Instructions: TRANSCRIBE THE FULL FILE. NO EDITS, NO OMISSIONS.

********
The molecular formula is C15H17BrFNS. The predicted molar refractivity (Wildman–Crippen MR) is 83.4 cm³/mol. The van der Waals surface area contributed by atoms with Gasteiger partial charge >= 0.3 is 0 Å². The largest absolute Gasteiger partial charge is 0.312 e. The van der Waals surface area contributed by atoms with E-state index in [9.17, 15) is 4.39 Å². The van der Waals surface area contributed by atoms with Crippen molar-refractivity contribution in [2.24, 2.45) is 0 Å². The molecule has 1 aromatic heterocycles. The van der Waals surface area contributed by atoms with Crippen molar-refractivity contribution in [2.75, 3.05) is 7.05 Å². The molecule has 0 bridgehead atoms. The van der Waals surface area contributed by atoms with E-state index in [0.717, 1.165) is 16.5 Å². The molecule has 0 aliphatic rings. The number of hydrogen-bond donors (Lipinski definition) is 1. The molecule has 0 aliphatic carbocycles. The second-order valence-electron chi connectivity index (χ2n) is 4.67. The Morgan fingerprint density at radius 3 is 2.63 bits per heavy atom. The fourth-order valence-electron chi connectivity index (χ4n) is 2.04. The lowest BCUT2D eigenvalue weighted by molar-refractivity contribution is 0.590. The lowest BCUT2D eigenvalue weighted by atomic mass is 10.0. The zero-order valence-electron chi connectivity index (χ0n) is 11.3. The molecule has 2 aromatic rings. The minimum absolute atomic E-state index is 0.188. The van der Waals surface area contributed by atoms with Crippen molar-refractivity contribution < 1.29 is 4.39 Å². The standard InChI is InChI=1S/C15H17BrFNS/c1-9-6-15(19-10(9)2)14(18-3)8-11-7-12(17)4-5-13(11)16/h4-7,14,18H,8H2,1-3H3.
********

The molecular formula is C15H17BrFNS. The predicted molar refractivity (Wildman–Crippen MR) is 83.4 cm³/mol. The van der Waals surface area contributed by atoms with Gasteiger partial charge >= 0.3 is 0 Å². The largest absolute Gasteiger partial charge is 0.312 e. The van der Waals surface area contributed by atoms with E-state index in [9.17, 15) is 4.39 Å². The van der Waals surface area contributed by atoms with Crippen molar-refractivity contribution in [2.24, 2.45) is 0 Å². The molecule has 1 aromatic heterocycles. The van der Waals surface area contributed by atoms with Crippen molar-refractivity contribution in [2.75, 3.05) is 7.05 Å². The molecule has 0 bridgehead atoms. The van der Waals surface area contributed by atoms with E-state index in [0.717, 1.165) is 16.5 Å². The molecule has 0 aliphatic rings. The number of hydrogen-bond donors (Lipinski definition) is 1. The molecule has 0 aliphatic carbocycles. The second-order valence-electron chi connectivity index (χ2n) is 4.67. The Morgan fingerprint density at radius 3 is 2.63 bits per heavy atom. The fourth-order valence-electron chi connectivity index (χ4n) is 2.04. The lowest BCUT2D eigenvalue weighted by molar-refractivity contribution is 0.590. The lowest BCUT2D eigenvalue weighted by atomic mass is 10.0. The zero-order valence-electron chi connectivity index (χ0n) is 11.3. The molecule has 2 aromatic rings. The minimum absolute atomic E-state index is 0.188. The van der Waals surface area contributed by atoms with Crippen molar-refractivity contribution < 1.29 is 4.39 Å². The standard InChI is InChI=1S/C15H17BrFNS/c1-9-6-15(19-10(9)2)14(18-3)8-11-7-12(17)4-5-13(11)16/h4-7,14,18H,8H2,1-3H3.